Monday, October 14, 2013

Our "crushing" national debt

Tea Party members and even the less radical GOP folks get red faced when talking about our national debt.  It's a very large number - $16,753,925,891,000 when I looked this morning and increasing steadily.

But let's look at it per taxpayer.  I couldn't find all the numbers I needed later for than 2009, so I'll use that. It's inaccurate, of course, but it does tell the tale.

There were 137,982,203 taxpayers that year, so each of them is responsible for $121,420.00 of that debt.   While that may still be a "crushing" figure to some taxpayers, it's less than the mortgages that many others carry and, unlike a mortgage, doesn't have to be paid off in 20 or 30 years.  A lifetime of work is a more reasonable figure, so let's look at it as though we all had 50 years to pay it off - that's less than $2,500.00 per year per taxpayer.

Is that fair?  I think so - after all the GOP says we are passing this debt to our children and unless we increase taxes radically, we will be.  I don't know why we shouldn't - this debt came from wars that were not funded.  It's hardly unreasonable to expect that future generations pay for wars that protected their future.

Yes, I'm pretending that our wars were necessary and useful. Whether they were or not has nothing to do with paying for them.

These calculations ignore interest on our debt and also assume that we won't spend more money on more wars.  On the other hand, they also ignore inflation:  that $2,500 per year figure might be a day or two's wages in a few decades.

But there's another important thing that I ignored:  we have plenty of poor people who may pay some taxes but honestly cannot afford anything close to $2,500 per year.  That increases the burden on the rest of us, so  many of us will have to pay more.

I agree.  So let's again use figures from 2009 and apportion the debt where it belongs.  Or if not where it belongs, at least where it will fall based on the income taxes we each pay. Fair?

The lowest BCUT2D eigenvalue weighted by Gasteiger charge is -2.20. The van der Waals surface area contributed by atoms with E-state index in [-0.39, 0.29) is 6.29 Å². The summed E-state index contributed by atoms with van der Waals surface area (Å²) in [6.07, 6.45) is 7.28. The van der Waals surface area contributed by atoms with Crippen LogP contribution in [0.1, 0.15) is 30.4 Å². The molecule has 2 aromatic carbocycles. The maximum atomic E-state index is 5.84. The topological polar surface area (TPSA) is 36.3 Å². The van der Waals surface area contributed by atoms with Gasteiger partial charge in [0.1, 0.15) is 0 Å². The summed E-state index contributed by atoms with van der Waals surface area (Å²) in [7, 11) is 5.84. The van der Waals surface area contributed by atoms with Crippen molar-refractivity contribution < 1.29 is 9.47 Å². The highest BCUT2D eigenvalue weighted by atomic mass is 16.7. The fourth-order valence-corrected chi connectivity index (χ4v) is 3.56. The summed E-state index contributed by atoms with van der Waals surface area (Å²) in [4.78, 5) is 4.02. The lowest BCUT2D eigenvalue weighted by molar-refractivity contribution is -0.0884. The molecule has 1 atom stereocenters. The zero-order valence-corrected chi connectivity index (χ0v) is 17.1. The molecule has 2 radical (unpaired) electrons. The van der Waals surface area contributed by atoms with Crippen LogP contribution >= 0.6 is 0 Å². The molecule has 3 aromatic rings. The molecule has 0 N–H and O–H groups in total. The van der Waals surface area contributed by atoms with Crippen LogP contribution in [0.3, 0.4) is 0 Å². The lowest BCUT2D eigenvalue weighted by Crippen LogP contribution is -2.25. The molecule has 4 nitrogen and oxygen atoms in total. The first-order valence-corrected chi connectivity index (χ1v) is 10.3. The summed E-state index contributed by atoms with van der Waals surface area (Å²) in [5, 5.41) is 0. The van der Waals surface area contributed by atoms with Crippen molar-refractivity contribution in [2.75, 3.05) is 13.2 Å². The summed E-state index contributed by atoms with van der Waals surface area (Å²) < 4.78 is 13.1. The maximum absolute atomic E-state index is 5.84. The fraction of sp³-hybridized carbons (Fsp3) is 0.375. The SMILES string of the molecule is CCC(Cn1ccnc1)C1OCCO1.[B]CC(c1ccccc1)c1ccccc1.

The top 1% of taxpayers paid 36.73% of all taxes that year, so they should get 37.63% of the debt.  I think they should pay for more of it, but let's leave it there.  Here is what it looks like:

Percentage Number of taxpayers Adjusted Yearly Gross Income Percent of all Taxes Paid Amount of debt
Amount of debt each  Amount of debt over 50 years
Top 1% 1,379,822 over $343,927 36.73 $6.16 $4,464,344 $89,286
Next 4% 5,519,288 over $154,643 21.93 $3.68 $666,752 $13,335
Next 5% 6,899,110 over $112,124 11.81 $1.98 $286,993 $5,740
Next 15% 20,697,331 over $66,193 16.83 $2.82 $136,249 $2,725
Next 25% 34,495,551 over $32,936 10.45 $1.68 $48,702 $974
Bottom 50% 68,991,102 under $32,936 2.25 $0.37 $5,363 $107

Now, I don't know where you fall in that table, but I can tell you that I do not feel "crushed" by my share.  I'd like it to be lower, but if all those stupid (in my opinion) wars must be paid for, that's what it is.

Of course each bracket also covers a range.  Some people who are in in the top 90%, but not in the bottom 75%,  will pay more than the $2,725.00 per year shown here and some will pay less, but it all works out somewhat fairly.

Also note that for most of us, that' would require only an extra 3% or so off the top.  We could start paying this off immediately if we raised taxes just that much.

I can afford my share.  So can you.

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